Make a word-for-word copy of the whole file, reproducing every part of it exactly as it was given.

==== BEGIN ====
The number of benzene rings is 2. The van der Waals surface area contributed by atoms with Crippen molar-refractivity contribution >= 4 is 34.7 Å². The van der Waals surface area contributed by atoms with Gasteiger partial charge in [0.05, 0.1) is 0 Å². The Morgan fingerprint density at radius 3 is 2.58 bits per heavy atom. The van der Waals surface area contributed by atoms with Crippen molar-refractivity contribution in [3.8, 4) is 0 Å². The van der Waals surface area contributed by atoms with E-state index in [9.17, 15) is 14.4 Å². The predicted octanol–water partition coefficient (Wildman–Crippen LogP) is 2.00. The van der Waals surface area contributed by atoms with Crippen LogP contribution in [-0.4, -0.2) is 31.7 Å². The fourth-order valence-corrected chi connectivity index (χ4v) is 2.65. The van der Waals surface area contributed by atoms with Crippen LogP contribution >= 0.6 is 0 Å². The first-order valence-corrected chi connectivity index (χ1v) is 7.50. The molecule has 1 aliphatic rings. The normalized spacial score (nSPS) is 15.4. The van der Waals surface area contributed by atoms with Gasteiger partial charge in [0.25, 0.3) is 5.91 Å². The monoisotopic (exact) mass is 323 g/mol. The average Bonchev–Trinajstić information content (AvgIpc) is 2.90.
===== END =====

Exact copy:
The number of benzene rings is 2. The van der Waals surface area contributed by atoms with Crippen molar-refractivity contribution >= 4 is 34.7 Å². The van der Waals surface area contributed by atoms with Gasteiger partial charge in [0.05, 0.1) is 0 Å². The Morgan fingerprint density at radius 3 is 2.58 bits per heavy atom. The van der Waals surface area contributed by atoms with Crippen molar-refractivity contribution in [3.8, 4) is 0 Å². The van der Waals surface area contributed by atoms with E-state index in [9.17, 15) is 14.4 Å². The predicted octanol–water partition coefficient (Wildman–Crippen LogP) is 2.00. The van der Waals surface area contributed by atoms with Crippen LogP contribution in [-0.4, -0.2) is 31.7 Å². The fourth-order valence-corrected chi connectivity index (χ4v) is 2.65. The van der Waals surface area contributed by atoms with Crippen LogP contribution >= 0.6 is 0 Å². The first-order valence-corrected chi connectivity index (χ1v) is 7.50. The molecule has 1 aliphatic rings. The normalized spacial score (nSPS) is 15.4. The van der Waals surface area contributed by atoms with Gasteiger partial charge in [0.25, 0.3) is 5.91 Å². The monoisotopic (exact) mass is 323 g/mol. The average Bonchev–Trinajstić information content (AvgIpc) is 2.90.